Arts / Museums

Hillary Clinton as a 19th Century President

An Artist Rewrites History in Houston — With No Trump

BY // 11.08.16

While everyone has heard the sensationalized art buzz over Donald Trump being rendered in a portrait in the buff, do you know about the artist who is obsessed with Hillary Clinton — one who has made the former U.S. Senator/Secretary of State her main subject since 2008?

The hitch? Mathematician turned painter Sarah Sole places Clinton in an unexpected, albeit presidential setting. FYI: The artist is no lightweight; her impressive multi degrees come from Rice University (BA in Math and Fine Art), the University of Houston (PhD in Mathematics) and the School of Visual Arts in New York City (MFA in Fine Arts).

Sole rewrites history in her ongoing series featuring Hillary, placing her in a context decades before women secured the right to vote (1920, via the 19th Amendment). Clinton appears in Sole’s work in the guise of a 19th-century president, complete with wardrobe ands hairstyle cues from another century.

When first viewing the intimately scaled canvases at Devin Borden Gallery in Houston, this writer thought they were smart devices for looking at the past, canvases that were excuses to examine paint handling, and cheeky takes on history via a limited black, white, and gray palette. The figures in the 11 x 14 paintings were obviously historic, but finally I got the premise — then couldn’t look away. These were all Hillary.

The capable, tenacious candidate was depicted as presidential statesmen from another era. Think Andrew Jackson, extending into the early 20th century, with Teddy Roosevelt. The effect is fascinating, adding a sliver of wit to this fraught campaign season, especially regarding the casting of Hillary as under-known leaders Martin Van Buren and Zachary Taylor, the 8th and 12th presidents respectively.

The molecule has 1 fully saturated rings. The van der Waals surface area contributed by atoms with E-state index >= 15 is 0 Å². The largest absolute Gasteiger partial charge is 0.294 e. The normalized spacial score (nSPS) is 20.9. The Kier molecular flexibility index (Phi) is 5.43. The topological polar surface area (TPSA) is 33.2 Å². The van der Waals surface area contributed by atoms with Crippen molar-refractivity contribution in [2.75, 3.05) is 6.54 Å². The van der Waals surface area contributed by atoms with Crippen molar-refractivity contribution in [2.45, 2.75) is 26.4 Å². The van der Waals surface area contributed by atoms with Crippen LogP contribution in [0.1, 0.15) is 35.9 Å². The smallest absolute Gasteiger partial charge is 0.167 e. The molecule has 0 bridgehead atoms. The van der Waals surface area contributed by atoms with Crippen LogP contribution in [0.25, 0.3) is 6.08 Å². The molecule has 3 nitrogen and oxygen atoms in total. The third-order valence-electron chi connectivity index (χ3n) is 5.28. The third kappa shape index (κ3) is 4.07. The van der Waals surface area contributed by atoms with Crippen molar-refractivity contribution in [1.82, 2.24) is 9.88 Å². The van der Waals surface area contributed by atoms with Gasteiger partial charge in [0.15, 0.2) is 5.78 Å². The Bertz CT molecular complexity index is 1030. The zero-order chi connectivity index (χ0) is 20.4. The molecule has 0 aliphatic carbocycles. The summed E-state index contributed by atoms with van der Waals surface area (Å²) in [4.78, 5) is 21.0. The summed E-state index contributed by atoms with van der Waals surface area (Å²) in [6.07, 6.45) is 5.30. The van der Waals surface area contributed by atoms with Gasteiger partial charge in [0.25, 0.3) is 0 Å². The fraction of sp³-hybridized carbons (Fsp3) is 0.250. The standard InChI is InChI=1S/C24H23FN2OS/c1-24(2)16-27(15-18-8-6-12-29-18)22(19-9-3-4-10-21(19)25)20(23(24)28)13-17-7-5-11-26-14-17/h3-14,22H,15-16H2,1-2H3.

The artist reveals of her relationship with Hillary Clinton from afar, and via her paintbrush, “I am much more attuned to who I am and what I want and my relationships with people, with women in particular … and I credit Hillary … I had to use Hillary in a way, like a narrative device, to tell myself a story, not just about who I am, but who I am in the world. Who we are, everything, I mean, it was huge.”

Want one of these portraits as a memento of Clinton’s candidacy? (You probably shouldn’t consider Sole’s canvases as a fitting gift for a Trump supporter.) They can grace your home or office, for $2,400. If Clinton wins, Borden notes, “Sole will continue the series through Inauguration Day to mark the historical significance of the first woman elected POTUS.”

Catch the exhibition at Devin Borden Gallery, through November 30.

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